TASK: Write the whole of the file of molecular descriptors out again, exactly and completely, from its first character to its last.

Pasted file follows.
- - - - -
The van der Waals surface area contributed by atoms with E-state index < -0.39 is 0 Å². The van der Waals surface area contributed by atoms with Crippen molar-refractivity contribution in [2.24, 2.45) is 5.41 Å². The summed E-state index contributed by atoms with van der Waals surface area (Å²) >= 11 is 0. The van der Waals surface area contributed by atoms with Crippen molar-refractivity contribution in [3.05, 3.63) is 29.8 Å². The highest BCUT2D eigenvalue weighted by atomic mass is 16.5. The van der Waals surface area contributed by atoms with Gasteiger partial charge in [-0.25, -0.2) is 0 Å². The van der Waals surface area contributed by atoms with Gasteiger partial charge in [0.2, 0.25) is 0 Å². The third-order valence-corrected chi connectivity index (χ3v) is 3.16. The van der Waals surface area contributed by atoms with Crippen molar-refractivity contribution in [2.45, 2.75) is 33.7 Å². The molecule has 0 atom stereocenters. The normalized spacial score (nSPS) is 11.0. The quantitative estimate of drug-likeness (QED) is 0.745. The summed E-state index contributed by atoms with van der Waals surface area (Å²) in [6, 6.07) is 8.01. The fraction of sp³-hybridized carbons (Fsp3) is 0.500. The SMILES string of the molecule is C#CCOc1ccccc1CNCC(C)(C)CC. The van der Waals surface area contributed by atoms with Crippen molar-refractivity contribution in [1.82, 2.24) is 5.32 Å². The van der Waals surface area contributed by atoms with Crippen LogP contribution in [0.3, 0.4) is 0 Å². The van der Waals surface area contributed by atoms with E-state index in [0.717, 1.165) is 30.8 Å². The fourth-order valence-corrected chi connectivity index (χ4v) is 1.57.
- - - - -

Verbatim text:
The van der Waals surface area contributed by atoms with E-state index < -0.39 is 0 Å². The van der Waals surface area contributed by atoms with Crippen molar-refractivity contribution in [2.24, 2.45) is 5.41 Å². The summed E-state index contributed by atoms with van der Waals surface area (Å²) >= 11 is 0. The van der Waals surface area contributed by atoms with Crippen molar-refractivity contribution in [3.05, 3.63) is 29.8 Å². The highest BCUT2D eigenvalue weighted by atomic mass is 16.5. The van der Waals surface area contributed by atoms with Gasteiger partial charge in [-0.25, -0.2) is 0 Å². The van der Waals surface area contributed by atoms with Gasteiger partial charge in [0.2, 0.25) is 0 Å². The third-order valence-corrected chi connectivity index (χ3v) is 3.16. The van der Waals surface area contributed by atoms with Crippen molar-refractivity contribution in [2.45, 2.75) is 33.7 Å². The molecule has 0 atom stereocenters. The normalized spacial score (nSPS) is 11.0. The quantitative estimate of drug-likeness (QED) is 0.745. The summed E-state index contributed by atoms with van der Waals surface area (Å²) in [6, 6.07) is 8.01. The fraction of sp³-hybridized carbons (Fsp3) is 0.500. The SMILES string of the molecule is C#CCOc1ccccc1CNCC(C)(C)CC. The van der Waals surface area contributed by atoms with Crippen molar-refractivity contribution in [1.82, 2.24) is 5.32 Å². The van der Waals surface area contributed by atoms with Crippen LogP contribution in [0.3, 0.4) is 0 Å². The van der Waals surface area contributed by atoms with E-state index in [0.717, 1.165) is 30.8 Å². The fourth-order valence-corrected chi connectivity index (χ4v) is 1.57.